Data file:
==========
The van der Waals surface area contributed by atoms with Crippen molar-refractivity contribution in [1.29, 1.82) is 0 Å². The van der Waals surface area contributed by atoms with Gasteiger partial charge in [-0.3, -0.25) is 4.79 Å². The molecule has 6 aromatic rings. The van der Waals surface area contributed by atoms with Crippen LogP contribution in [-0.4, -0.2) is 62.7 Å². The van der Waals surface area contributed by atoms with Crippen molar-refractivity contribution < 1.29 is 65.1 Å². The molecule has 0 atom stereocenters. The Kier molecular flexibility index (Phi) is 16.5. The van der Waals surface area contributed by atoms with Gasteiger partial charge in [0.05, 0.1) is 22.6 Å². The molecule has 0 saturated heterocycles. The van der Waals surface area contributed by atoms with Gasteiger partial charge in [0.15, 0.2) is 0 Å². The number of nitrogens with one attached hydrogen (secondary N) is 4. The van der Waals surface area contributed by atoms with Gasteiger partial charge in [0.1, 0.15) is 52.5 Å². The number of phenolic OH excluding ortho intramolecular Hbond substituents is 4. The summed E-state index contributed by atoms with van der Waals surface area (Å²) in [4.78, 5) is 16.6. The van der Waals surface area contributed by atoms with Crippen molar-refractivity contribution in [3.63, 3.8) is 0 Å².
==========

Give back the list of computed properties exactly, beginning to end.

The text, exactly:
The van der Waals surface area contributed by atoms with Crippen molar-refractivity contribution in [1.29, 1.82) is 0 Å². The van der Waals surface area contributed by atoms with Gasteiger partial charge in [-0.3, -0.25) is 4.79 Å². The molecule has 6 aromatic rings. The van der Waals surface area contributed by atoms with Crippen LogP contribution in [-0.4, -0.2) is 62.7 Å². The van der Waals surface area contributed by atoms with Crippen molar-refractivity contribution < 1.29 is 65.1 Å². The molecule has 0 atom stereocenters. The Kier molecular flexibility index (Phi) is 16.5. The van der Waals surface area contributed by atoms with Gasteiger partial charge in [0.05, 0.1) is 22.6 Å². The molecule has 0 saturated heterocycles. The van der Waals surface area contributed by atoms with Gasteiger partial charge in [0.15, 0.2) is 0 Å². The number of nitrogens with one attached hydrogen (secondary N) is 4. The van der Waals surface area contributed by atoms with Gasteiger partial charge in [0.1, 0.15) is 52.5 Å². The number of phenolic OH excluding ortho intramolecular Hbond substituents is 4. The summed E-state index contributed by atoms with van der Waals surface area (Å²) in [4.78, 5) is 16.6. The van der Waals surface area contributed by atoms with Crippen molar-refractivity contribution in [3.63, 3.8) is 0 Å².